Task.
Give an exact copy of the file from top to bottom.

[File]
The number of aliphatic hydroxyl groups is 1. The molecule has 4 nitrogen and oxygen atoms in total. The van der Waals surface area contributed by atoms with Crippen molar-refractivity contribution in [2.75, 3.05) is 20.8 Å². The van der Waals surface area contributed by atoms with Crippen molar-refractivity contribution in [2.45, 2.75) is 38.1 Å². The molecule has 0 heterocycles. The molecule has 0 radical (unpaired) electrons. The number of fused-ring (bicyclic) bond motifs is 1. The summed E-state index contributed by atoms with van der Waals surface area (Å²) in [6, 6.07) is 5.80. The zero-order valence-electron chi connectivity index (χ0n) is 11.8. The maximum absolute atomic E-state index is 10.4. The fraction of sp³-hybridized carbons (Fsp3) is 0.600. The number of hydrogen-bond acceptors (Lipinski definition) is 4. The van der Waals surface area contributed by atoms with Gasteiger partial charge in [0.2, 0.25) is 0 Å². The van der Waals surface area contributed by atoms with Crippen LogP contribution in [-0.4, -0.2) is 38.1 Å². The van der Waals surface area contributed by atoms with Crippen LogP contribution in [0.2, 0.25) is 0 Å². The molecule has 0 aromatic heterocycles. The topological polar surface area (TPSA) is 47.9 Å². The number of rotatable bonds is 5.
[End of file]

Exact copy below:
The number of aliphatic hydroxyl groups is 1. The molecule has 4 nitrogen and oxygen atoms in total. The van der Waals surface area contributed by atoms with Crippen molar-refractivity contribution in [2.75, 3.05) is 20.8 Å². The van der Waals surface area contributed by atoms with Crippen molar-refractivity contribution in [2.45, 2.75) is 38.1 Å². The molecule has 0 heterocycles. The molecule has 0 radical (unpaired) electrons. The number of fused-ring (bicyclic) bond motifs is 1. The summed E-state index contributed by atoms with van der Waals surface area (Å²) in [6, 6.07) is 5.80. The zero-order valence-electron chi connectivity index (χ0n) is 11.8. The maximum absolute atomic E-state index is 10.4. The fraction of sp³-hybridized carbons (Fsp3) is 0.600. The number of hydrogen-bond acceptors (Lipinski definition) is 4. The van der Waals surface area contributed by atoms with Gasteiger partial charge in [0.2, 0.25) is 0 Å². The van der Waals surface area contributed by atoms with Crippen LogP contribution in [-0.4, -0.2) is 38.1 Å². The van der Waals surface area contributed by atoms with Crippen LogP contribution in [0.2, 0.25) is 0 Å². The molecule has 0 aromatic heterocycles. The topological polar surface area (TPSA) is 47.9 Å². The number of rotatable bonds is 5.